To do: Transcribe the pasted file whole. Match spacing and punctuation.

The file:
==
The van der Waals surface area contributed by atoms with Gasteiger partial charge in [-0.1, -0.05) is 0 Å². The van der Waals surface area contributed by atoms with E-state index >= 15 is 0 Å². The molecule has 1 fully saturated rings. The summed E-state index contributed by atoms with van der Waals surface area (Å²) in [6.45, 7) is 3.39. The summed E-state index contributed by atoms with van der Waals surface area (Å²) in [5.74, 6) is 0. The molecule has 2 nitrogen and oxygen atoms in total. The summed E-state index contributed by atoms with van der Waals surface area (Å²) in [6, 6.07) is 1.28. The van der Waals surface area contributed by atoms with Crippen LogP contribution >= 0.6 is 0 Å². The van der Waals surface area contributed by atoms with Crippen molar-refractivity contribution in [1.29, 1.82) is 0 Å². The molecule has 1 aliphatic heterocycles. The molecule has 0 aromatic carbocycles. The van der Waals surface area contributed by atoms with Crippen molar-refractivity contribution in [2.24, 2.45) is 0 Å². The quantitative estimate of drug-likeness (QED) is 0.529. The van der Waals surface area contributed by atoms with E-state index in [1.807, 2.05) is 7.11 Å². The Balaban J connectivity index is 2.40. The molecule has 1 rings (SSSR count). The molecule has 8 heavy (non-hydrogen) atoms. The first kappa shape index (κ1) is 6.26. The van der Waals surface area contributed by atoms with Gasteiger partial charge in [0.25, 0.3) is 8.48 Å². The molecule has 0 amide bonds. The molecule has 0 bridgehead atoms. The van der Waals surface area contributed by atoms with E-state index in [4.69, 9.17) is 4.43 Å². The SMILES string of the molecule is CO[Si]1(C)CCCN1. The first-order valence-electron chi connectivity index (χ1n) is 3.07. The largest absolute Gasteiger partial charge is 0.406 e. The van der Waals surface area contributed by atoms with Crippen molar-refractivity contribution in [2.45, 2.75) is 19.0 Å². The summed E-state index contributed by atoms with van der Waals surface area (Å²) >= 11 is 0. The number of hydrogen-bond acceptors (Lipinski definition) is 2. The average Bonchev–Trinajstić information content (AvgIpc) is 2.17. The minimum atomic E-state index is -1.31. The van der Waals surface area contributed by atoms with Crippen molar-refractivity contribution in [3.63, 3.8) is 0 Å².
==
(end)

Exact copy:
The van der Waals surface area contributed by atoms with Gasteiger partial charge in [-0.1, -0.05) is 0 Å². The van der Waals surface area contributed by atoms with E-state index >= 15 is 0 Å². The molecule has 1 fully saturated rings. The summed E-state index contributed by atoms with van der Waals surface area (Å²) in [6.45, 7) is 3.39. The summed E-state index contributed by atoms with van der Waals surface area (Å²) in [5.74, 6) is 0. The molecule has 2 nitrogen and oxygen atoms in total. The summed E-state index contributed by atoms with van der Waals surface area (Å²) in [6, 6.07) is 1.28. The van der Waals surface area contributed by atoms with Crippen LogP contribution >= 0.6 is 0 Å². The van der Waals surface area contributed by atoms with Crippen molar-refractivity contribution in [1.29, 1.82) is 0 Å². The molecule has 1 aliphatic heterocycles. The molecule has 0 aromatic carbocycles. The van der Waals surface area contributed by atoms with Crippen molar-refractivity contribution in [2.24, 2.45) is 0 Å². The quantitative estimate of drug-likeness (QED) is 0.529. The van der Waals surface area contributed by atoms with E-state index in [1.807, 2.05) is 7.11 Å². The Balaban J connectivity index is 2.40. The molecule has 1 rings (SSSR count). The molecule has 8 heavy (non-hydrogen) atoms. The first kappa shape index (κ1) is 6.26. The van der Waals surface area contributed by atoms with Gasteiger partial charge in [0.25, 0.3) is 8.48 Å². The molecule has 0 amide bonds. The molecule has 0 bridgehead atoms. The van der Waals surface area contributed by atoms with E-state index in [4.69, 9.17) is 4.43 Å². The SMILES string of the molecule is CO[Si]1(C)CCCN1. The first-order valence-electron chi connectivity index (χ1n) is 3.07. The largest absolute Gasteiger partial charge is 0.406 e. The van der Waals surface area contributed by atoms with Crippen molar-refractivity contribution in [2.45, 2.75) is 19.0 Å². The summed E-state index contributed by atoms with van der Waals surface area (Å²) >= 11 is 0. The number of hydrogen-bond acceptors (Lipinski definition) is 2. The average Bonchev–Trinajstić information content (AvgIpc) is 2.17. The minimum atomic E-state index is -1.31. The van der Waals surface area contributed by atoms with Crippen molar-refractivity contribution in [3.63, 3.8) is 0 Å².